Saturday, December 27, 2014


Years ago I discovered a Long Distance Traveler living in one of my old deer towers.  I’d built the “blind” for the kids but after a decade it began falling apart so I decided to tear it down.  Approaching from a distance I saw someone climb down and scoot into the brush.  I slowed keeping an eye out for the woods ahead of me but when I examined the blind I saw where someone had set up his casita replete with a bed made from sticks and his gear stored in one corner.  I proceeded to knock the old tower down and then built a bonfire.  Later on I learned someone had been raiding hunting trailers a couple of miles away and I figured it was this same fellow.  Anyway, he disappeared and nothing marks that spot now but a few herbaceous shrubs and a matt of needle grass.  Whoever that fellow was he knew a thing or two about sleeping in the Brushlands.  The same goes for the deserts to the west.  Despite what you’ve seen in Hollywood westerns nobody with any sense sleeps on the ground around these parts.  Scorpions, centipedes, black widow spiders, pamorana ants, velvet ants, and the mean tempered Western Diamondback rattlesnake.  By the way, we’ve also got coral snakes slithering around at night.

About thirty-five years ago I ran into a Boy Scouts troop and their leader at my uncle’s place.  Some of the boys were working on merit badges and they’d made three wickiups with the intention of sleeping in them.  With as much finesse as possible I urged the Scout leader not to let his boys sleep in those upturned bushel baskets even if Indian lore said they’d bib wacked in them back in the old days.  “You don’t want to get one of your Scouts scorpion bit or even worse,” I said.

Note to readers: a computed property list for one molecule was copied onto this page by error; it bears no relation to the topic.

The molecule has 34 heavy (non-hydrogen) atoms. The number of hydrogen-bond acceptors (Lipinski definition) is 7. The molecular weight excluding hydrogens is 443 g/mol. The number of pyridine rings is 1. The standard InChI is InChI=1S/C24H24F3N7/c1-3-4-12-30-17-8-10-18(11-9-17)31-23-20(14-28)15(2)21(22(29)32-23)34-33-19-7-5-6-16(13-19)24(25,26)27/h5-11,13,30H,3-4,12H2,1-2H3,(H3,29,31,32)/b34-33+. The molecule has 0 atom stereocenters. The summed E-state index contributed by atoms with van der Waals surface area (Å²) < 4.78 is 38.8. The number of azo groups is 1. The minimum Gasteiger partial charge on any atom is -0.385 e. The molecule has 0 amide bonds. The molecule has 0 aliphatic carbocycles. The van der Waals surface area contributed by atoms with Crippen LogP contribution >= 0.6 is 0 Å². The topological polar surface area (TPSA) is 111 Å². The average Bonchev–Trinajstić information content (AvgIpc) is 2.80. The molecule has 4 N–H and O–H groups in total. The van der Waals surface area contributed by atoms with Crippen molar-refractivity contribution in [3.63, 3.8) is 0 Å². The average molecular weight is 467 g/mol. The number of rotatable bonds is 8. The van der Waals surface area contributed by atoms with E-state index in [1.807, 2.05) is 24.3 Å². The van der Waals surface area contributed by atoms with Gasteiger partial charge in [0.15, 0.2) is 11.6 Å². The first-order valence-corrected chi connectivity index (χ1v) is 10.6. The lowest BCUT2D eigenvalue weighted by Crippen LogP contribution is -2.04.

When I was a boy we’d travel down to my Dad’s ranch east of the town of San Fernando, Tamaulipas, Mexico.  That was wild country back then.  Before my dad built a stone cabin we’d sleep under a feeble covering of sticks and branches set atop four mesquite posts propped up with boulders.  Now and then my Dad’s brother and his sons would join us but they were city slickers and refused to sleep under the stars.  They’d hide themselves in the back of an old truck with a tarp over them scared to death and constantly complaining about one thing or another.  My dad’s brother worked for my dad so there wasn’t much I could say or do other than keep to myself and away from them.  I was maybe ten years old at the time and one afternoon my dad took me aside and said, “The vaqueros admire you for sleeping with them out in the open.”  They constructed simple cots made from baretta limbs but my dad had an old Army cot for me to use.